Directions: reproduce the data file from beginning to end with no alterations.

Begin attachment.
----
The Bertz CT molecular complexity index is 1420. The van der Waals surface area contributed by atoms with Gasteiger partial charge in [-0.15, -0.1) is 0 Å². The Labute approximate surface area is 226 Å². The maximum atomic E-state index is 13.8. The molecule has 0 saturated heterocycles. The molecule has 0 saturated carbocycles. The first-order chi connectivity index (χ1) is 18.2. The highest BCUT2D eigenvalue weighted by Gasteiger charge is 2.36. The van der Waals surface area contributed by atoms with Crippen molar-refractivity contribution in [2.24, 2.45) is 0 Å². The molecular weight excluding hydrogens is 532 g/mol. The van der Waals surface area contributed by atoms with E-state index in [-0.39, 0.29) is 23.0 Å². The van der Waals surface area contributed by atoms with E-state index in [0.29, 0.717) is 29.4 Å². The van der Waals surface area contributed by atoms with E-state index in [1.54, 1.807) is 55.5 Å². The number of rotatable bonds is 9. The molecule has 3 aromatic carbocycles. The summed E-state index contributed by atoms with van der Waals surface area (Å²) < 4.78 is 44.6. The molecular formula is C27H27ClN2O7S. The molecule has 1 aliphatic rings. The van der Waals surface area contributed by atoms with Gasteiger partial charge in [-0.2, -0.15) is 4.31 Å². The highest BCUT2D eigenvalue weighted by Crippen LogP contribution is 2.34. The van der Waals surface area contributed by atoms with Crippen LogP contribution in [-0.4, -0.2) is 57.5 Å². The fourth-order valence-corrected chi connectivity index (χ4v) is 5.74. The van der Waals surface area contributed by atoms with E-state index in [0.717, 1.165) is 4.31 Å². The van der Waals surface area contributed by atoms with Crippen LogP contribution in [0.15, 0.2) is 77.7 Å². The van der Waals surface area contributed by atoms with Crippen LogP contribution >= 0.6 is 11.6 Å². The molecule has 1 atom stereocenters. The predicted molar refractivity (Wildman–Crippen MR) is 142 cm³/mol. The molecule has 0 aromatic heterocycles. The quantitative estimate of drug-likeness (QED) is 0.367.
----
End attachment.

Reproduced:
The Bertz CT molecular complexity index is 1420. The van der Waals surface area contributed by atoms with Gasteiger partial charge in [-0.15, -0.1) is 0 Å². The Labute approximate surface area is 226 Å². The maximum atomic E-state index is 13.8. The molecule has 0 saturated heterocycles. The molecule has 0 saturated carbocycles. The first-order chi connectivity index (χ1) is 18.2. The highest BCUT2D eigenvalue weighted by Gasteiger charge is 2.36. The van der Waals surface area contributed by atoms with Crippen molar-refractivity contribution in [2.24, 2.45) is 0 Å². The molecular weight excluding hydrogens is 532 g/mol. The van der Waals surface area contributed by atoms with E-state index in [-0.39, 0.29) is 23.0 Å². The van der Waals surface area contributed by atoms with E-state index in [0.29, 0.717) is 29.4 Å². The van der Waals surface area contributed by atoms with E-state index in [1.54, 1.807) is 55.5 Å². The number of rotatable bonds is 9. The molecule has 3 aromatic carbocycles. The summed E-state index contributed by atoms with van der Waals surface area (Å²) < 4.78 is 44.6. The molecular formula is C27H27ClN2O7S. The molecule has 1 aliphatic rings. The van der Waals surface area contributed by atoms with Gasteiger partial charge in [-0.2, -0.15) is 4.31 Å². The highest BCUT2D eigenvalue weighted by Crippen LogP contribution is 2.34. The van der Waals surface area contributed by atoms with Crippen LogP contribution in [-0.4, -0.2) is 57.5 Å². The fourth-order valence-corrected chi connectivity index (χ4v) is 5.74. The van der Waals surface area contributed by atoms with E-state index in [0.717, 1.165) is 4.31 Å². The van der Waals surface area contributed by atoms with Crippen LogP contribution in [0.15, 0.2) is 77.7 Å². The van der Waals surface area contributed by atoms with Crippen LogP contribution >= 0.6 is 11.6 Å². The molecule has 1 atom stereocenters. The predicted molar refractivity (Wildman–Crippen MR) is 142 cm³/mol. The molecule has 0 aromatic heterocycles. The quantitative estimate of drug-likeness (QED) is 0.367.